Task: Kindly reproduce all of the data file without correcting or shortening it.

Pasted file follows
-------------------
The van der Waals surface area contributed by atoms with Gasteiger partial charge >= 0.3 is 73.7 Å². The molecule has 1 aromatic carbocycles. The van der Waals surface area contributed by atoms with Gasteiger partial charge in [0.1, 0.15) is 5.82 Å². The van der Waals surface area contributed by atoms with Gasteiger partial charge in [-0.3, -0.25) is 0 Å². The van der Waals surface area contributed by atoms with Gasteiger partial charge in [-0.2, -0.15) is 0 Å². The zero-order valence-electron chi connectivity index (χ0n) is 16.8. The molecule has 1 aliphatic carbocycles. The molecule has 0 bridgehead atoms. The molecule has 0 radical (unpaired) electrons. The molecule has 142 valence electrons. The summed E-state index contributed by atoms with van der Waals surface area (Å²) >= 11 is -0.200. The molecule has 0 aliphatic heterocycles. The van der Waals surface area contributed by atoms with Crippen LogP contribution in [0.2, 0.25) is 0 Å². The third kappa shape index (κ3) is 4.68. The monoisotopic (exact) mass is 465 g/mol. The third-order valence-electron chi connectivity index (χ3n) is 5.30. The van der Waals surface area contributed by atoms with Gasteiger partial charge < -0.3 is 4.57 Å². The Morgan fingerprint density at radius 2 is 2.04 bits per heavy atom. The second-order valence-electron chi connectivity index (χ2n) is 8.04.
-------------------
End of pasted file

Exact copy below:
The van der Waals surface area contributed by atoms with Gasteiger partial charge >= 0.3 is 73.7 Å². The molecule has 1 aromatic carbocycles. The van der Waals surface area contributed by atoms with Gasteiger partial charge in [0.1, 0.15) is 5.82 Å². The van der Waals surface area contributed by atoms with Gasteiger partial charge in [-0.3, -0.25) is 0 Å². The van der Waals surface area contributed by atoms with Gasteiger partial charge in [-0.2, -0.15) is 0 Å². The zero-order valence-electron chi connectivity index (χ0n) is 16.8. The molecule has 1 aliphatic carbocycles. The molecule has 0 bridgehead atoms. The molecule has 0 radical (unpaired) electrons. The molecule has 142 valence electrons. The summed E-state index contributed by atoms with van der Waals surface area (Å²) >= 11 is -0.200. The molecule has 0 aliphatic heterocycles. The van der Waals surface area contributed by atoms with Crippen LogP contribution in [0.2, 0.25) is 0 Å². The third kappa shape index (κ3) is 4.68. The monoisotopic (exact) mass is 465 g/mol. The third-order valence-electron chi connectivity index (χ3n) is 5.30. The van der Waals surface area contributed by atoms with Gasteiger partial charge < -0.3 is 4.57 Å². The Morgan fingerprint density at radius 2 is 2.04 bits per heavy atom. The second-order valence-electron chi connectivity index (χ2n) is 8.04.